With respect to the extent of his involvement in selling cocaine, Lewis appears to us to be similar to the defendants inStuart v. State, 698 P.2d 1218 (Alaska App. 1985) andLausterer v. State, 693 P.2d 887 (Alaska App. 1985). InLausterer, we stated that “it would ordinarily be appropriate to regard eight ounces or more of cocaine as a large quantity — one that is indicative of commercial activity at the wholesale level.” 693 P.2d at 891. Lausterer involved the sale of approximately one pound of cocaine for $40,000. Id. We concluded that the sale of a large quantity of cocaine constituted an aggravating factor for sentencing purposes and placed Lausterer among the most serious offenders under the categories established by the supreme court in Waters v. State,483 P.2d 199 (Alaska 1971).[fn1] We concluded that Lausterer was therefore in a serious category of drug offenders although he probably was not a “titan of the narcotics industry.”Lausterer, 693 P.2d at 891. We also concluded that Lausterer was a serious enough offender so that, without violating the principles of Austin, the trial court could impose a sentence of six years with two years suspended. 693 P.2d at 892.

In Stuart, the defendant had approximately $67,000 in cash and fifteen ounces of cocaine valued at $45,000 at his residence at the time of his arrest. 698 P.2d at 1223.Page 452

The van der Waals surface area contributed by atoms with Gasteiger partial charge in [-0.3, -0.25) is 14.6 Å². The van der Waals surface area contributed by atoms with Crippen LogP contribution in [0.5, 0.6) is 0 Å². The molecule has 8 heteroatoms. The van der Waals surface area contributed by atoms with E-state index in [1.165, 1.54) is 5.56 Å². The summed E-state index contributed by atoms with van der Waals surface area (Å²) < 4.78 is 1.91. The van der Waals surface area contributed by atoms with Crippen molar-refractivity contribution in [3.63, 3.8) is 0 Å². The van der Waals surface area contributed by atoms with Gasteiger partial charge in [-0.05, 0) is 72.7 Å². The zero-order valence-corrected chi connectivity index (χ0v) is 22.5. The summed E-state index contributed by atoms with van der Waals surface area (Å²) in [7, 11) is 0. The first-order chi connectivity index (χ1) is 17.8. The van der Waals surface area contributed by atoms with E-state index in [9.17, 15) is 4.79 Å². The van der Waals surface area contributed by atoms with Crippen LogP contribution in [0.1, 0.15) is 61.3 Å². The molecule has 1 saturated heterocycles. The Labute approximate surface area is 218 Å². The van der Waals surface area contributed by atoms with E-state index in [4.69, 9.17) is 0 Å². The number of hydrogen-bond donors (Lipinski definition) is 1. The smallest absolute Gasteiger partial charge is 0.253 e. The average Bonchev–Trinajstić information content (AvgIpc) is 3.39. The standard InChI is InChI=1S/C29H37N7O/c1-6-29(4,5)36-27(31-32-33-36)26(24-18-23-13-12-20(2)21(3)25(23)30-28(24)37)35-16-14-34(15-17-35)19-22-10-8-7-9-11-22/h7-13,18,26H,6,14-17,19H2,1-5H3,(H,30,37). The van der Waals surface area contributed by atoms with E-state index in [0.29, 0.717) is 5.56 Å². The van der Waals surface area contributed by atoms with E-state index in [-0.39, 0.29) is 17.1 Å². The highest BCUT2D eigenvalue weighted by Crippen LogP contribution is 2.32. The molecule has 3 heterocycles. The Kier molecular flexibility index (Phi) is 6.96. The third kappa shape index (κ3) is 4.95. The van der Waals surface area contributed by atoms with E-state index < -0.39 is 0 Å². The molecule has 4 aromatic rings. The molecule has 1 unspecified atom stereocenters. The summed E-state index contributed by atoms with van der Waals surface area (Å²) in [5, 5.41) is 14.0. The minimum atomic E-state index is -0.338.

We concluded that these and the other facts in the case “all suggest an ongoing, organized, and profitable criminal enterprise which supports [the trial judge’s] finding that [Stuart] was `the equivalent of a professional criminal.'” Id. We concluded that Stuart’s situation was “virtually indistinguishable” from Lausterer’s. We concluded that Stuart “fell into the most serious category of drug dealers, those who are engaged in smuggling or sale of large quantities of narcotics or possession of large quantities for sale.” Id. at 1223-24. While we concluded that Stuart’s offense was sufficiently serious to classify his offense as exceptional so as to justify the imposition of a sentence which was greater than the presumptive sentence for a second felony offender, we also concluded that Stuart’s sentence should not be greater than that received by Lausterer: six years with two years suspended. We therefore ordered Stuart’s sentence of twelve years with six years suspended reduced to six years with two years suspended.